Businesses are showing steady improvement in their spending outlook as 2021 gets underway, following a sharp decline in the early days of the coronavirus pandemic. Spend management technology vendor Coupa Software said business spend sentiment improved for the third straight quarter in Q4 and that the first-quarter outlook calls for gradual improvement, according to the firm’s Business Spend Index (BSI), Q1 2021 Outlook.
The index grew 2.9% in Q4 but remained below trend, Coupa researchers said.
In general, businesses are spending more on shipping, technology, and contract or project-based workers. Year-over-year, the index tracked a 12.3% increase in business spending for shipping and freight in the fourth quarter, bolstered by heightened global demand in e-commerce, healthcare, and consumer packaged goods (CPG) industries, according to Coupa. The BSI also noted a nearly 12% increase in business spending on technology and a nearly 23% increase on contingent workforce spending. The BSI tracked a 96% decrease in business spending on air travel and a 25% decrease in spending on office supplies year-over-year in Q4.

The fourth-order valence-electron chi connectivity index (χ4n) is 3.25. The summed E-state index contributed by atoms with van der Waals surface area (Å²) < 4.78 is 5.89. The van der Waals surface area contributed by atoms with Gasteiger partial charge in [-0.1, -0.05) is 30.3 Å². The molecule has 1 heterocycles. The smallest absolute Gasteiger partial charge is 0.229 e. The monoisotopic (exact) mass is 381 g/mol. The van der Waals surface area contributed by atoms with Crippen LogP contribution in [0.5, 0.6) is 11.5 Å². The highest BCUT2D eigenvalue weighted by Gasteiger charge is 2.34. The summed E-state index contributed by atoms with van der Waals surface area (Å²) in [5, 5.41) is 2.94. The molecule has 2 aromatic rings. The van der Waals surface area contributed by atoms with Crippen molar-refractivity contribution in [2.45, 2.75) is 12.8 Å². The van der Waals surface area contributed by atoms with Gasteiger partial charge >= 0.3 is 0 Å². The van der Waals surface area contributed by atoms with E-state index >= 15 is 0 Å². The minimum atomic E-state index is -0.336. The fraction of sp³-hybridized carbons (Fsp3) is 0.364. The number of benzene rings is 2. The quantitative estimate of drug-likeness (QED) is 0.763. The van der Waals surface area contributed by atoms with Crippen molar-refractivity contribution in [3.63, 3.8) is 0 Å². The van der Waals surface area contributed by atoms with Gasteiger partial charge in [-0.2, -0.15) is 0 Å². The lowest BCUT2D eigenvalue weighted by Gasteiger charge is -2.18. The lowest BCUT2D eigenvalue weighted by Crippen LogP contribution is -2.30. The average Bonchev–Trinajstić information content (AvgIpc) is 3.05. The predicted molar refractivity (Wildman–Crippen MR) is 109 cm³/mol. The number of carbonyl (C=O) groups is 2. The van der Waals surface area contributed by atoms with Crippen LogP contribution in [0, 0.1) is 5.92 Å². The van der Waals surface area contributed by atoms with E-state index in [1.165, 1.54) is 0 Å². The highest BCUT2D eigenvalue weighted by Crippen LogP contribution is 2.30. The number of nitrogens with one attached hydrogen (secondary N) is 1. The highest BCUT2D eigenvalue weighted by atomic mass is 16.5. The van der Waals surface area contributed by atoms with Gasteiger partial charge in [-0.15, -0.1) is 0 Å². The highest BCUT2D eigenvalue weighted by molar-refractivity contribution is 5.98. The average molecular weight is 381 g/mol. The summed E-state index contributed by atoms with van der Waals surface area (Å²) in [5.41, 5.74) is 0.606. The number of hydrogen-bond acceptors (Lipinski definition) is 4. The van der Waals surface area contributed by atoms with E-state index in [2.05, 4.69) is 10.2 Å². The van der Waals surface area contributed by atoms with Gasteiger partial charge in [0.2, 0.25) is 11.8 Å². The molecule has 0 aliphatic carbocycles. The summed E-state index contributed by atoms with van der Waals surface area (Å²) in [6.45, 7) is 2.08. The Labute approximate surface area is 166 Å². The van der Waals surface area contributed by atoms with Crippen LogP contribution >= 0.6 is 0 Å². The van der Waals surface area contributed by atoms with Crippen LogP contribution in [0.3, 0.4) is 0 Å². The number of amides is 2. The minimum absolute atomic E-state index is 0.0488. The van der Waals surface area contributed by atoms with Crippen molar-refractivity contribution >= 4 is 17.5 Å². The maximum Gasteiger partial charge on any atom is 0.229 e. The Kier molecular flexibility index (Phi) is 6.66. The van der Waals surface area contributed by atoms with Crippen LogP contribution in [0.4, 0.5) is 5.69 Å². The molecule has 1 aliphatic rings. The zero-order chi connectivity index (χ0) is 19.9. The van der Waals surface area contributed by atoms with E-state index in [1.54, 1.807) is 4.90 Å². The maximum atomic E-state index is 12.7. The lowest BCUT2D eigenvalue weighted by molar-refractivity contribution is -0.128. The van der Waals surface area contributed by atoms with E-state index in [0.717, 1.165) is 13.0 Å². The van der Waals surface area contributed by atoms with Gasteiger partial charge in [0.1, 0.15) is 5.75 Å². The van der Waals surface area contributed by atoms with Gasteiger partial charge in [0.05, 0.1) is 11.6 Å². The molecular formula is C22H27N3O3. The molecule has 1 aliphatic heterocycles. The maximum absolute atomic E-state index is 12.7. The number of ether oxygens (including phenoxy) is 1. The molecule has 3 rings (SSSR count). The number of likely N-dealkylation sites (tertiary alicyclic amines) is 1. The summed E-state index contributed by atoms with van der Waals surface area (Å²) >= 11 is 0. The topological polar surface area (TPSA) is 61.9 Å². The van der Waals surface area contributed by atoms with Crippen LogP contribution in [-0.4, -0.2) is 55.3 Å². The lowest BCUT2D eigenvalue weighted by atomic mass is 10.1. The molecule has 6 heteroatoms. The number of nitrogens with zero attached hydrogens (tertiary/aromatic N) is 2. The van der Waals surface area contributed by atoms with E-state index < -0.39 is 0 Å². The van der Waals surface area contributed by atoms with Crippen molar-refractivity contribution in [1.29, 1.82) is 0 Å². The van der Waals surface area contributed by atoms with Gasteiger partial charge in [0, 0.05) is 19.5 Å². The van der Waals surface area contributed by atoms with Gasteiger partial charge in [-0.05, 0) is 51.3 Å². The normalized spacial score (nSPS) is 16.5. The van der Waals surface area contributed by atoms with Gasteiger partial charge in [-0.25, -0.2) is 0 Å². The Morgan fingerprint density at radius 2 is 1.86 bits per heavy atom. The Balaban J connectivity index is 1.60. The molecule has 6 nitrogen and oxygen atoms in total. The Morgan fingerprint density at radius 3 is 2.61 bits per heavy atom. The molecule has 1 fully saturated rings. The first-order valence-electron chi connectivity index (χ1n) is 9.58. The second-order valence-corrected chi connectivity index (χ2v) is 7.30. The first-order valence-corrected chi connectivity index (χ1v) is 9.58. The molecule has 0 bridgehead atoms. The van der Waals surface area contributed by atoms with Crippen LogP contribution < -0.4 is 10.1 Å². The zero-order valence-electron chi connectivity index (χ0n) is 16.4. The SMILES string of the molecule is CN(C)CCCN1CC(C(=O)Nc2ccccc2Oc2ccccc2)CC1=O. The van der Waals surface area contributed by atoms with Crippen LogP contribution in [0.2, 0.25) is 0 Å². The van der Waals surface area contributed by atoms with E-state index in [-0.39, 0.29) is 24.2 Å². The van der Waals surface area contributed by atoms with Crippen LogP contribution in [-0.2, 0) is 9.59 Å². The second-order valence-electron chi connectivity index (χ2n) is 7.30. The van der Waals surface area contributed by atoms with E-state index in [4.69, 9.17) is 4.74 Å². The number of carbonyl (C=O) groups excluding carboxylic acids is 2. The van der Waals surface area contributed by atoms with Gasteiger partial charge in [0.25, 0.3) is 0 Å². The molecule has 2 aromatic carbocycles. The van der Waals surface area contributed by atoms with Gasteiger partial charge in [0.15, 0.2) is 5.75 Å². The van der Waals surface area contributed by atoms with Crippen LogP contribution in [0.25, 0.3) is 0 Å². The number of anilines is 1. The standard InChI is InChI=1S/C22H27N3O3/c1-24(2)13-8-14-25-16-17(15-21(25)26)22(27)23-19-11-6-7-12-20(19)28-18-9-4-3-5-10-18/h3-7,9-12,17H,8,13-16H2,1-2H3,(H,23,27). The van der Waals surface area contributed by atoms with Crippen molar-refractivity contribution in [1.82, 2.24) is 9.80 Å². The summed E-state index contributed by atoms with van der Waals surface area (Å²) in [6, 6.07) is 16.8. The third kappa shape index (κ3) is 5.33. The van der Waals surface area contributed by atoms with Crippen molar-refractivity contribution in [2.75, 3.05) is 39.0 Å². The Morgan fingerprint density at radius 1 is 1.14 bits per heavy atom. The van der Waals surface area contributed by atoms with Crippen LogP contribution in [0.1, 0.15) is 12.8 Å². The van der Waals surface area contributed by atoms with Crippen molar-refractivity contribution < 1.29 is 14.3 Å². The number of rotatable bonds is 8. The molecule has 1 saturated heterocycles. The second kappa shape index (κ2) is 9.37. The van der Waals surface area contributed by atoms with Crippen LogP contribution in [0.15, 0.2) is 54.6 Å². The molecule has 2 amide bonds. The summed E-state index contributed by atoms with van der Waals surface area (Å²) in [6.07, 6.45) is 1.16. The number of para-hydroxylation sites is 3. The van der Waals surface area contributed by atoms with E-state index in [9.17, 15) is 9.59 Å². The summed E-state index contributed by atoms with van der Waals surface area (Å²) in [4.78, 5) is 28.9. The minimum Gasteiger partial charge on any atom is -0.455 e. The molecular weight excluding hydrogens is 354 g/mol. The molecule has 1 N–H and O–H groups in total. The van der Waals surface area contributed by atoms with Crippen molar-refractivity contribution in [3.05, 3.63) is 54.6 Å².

Businesses remain cautious about the global economic outlook, primarily due to the pandemic.
“While the Coupa BSI Q1 2021 Outlook shows modest improvement overall, a return to trend is unlikely until the number of new [Covid-19] cases reported daily has been significantly reduced,” Jeff Collins, chief economist at Coupa, said in a statement. “Although government action to combat the economic consequences of the pandemic has likely mitigated the depth of the downturn, we do not expect the U.S. economy to return to ‘normal’ levels of output or employment in the next three to six months.”
Among the specific industries BSI tracks, manufacturing and retail spend sentiment are improving but remain below trend, according to the data.
The Coupa BSI analyzes billions of dollars of aggregated and anonymized business spend decisions across the company’s platform, according to Coupa. Researchers say the data serves as an early indicator of macroeconomic health over the next three to six months.